The Shetland Sheepdog, also known as the Sheltie, is an extremely intelligent, quick, and obedient herder from Scotland’s remote and rugged Shetland Islands. Shelties bear a strong family resemblance to their bigger cousin, the Collie.
About the Shetland Sheepdog
The Shetland Sheepdog is a small, active, and agile herding dog standing between 13 and 16 inches at the shoulder. The long coat is harsh and straight, with a dense undercoat, and comes in black, blue merle, and sable, with white markings. The coat, along with a long, wedge-shaped head; small, three-quarter erect ears; and deep-chested, level-backed torso, give Shelties the look of a rough-coated Collie in miniature.
Bright and eager Shelties are easy trainers and world-class competitors in obedience, agility, and herding trials. They are sensitive and affectionate family dogs, highly in tune with the mood of the household. They like to bark and tend to be reserved toward strangers—two qualifications of an excellent watchdog.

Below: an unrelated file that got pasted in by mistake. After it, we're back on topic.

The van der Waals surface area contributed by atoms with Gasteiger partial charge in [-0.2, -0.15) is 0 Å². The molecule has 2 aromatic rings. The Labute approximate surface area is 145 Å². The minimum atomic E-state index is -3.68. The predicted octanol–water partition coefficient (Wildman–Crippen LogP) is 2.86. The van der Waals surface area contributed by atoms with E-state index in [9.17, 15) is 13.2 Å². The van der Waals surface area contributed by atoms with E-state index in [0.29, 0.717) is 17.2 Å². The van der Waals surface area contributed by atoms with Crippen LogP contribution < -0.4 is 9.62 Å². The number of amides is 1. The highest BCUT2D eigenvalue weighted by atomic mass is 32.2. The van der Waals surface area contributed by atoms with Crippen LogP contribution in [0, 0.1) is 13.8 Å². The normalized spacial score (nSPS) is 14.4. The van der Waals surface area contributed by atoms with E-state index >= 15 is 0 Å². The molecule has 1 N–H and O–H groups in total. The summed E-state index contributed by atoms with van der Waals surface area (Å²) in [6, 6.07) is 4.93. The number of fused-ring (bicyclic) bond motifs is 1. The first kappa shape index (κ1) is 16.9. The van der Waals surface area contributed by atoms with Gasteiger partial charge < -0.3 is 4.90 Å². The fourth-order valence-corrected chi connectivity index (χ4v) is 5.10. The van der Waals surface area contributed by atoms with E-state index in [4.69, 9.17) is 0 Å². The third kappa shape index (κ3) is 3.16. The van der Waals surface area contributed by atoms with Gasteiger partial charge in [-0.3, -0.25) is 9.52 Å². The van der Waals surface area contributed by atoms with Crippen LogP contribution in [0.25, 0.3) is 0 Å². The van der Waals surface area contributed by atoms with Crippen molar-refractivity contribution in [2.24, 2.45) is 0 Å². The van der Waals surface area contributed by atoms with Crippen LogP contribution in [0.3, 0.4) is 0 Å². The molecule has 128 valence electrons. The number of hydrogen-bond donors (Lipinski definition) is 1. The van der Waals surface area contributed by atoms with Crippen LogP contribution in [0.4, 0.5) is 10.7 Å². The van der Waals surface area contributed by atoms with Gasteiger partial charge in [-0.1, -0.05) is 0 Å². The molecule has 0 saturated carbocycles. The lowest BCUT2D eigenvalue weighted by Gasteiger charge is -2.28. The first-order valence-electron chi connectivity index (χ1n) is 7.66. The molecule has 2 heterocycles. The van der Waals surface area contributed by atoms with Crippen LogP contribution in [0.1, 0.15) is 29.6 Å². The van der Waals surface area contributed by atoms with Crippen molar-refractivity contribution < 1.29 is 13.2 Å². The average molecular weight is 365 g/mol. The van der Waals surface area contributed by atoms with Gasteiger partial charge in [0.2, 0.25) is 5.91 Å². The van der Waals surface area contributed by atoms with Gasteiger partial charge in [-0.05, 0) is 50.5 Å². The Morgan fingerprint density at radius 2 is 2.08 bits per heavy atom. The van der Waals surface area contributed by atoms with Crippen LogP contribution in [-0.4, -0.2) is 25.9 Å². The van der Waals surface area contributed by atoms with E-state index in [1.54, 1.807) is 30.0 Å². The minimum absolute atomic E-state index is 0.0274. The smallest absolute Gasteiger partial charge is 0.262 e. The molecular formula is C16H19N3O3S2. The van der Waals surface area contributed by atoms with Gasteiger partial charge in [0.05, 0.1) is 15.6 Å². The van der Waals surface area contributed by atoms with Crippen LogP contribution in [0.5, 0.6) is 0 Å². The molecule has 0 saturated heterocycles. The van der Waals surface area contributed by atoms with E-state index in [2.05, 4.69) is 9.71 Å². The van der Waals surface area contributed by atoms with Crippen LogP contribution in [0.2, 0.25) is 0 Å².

The Breed Standard
The Shetland Sheepdog is a small, alert, rough-coated, longhaired working dog. He must be sound, agile and sturdy. The outline should be so symmetrical that no part appears out of proportion to the whole. Dogs should appear masculine; bitches feminine.
The head should be refined and its shape, when viewed from top or side, should be a long, blunt wedge tapering slightly from ears to nose. Expression – Contours, and chiseling of the head, the shape, set and use of ears, the placement, shape, and color of the eyes combine to produce expression. Normally the expression should be alert, gentle, intelligent and questioning. Toward strangers, the eyes should show watchfulness and reserve, but no fear.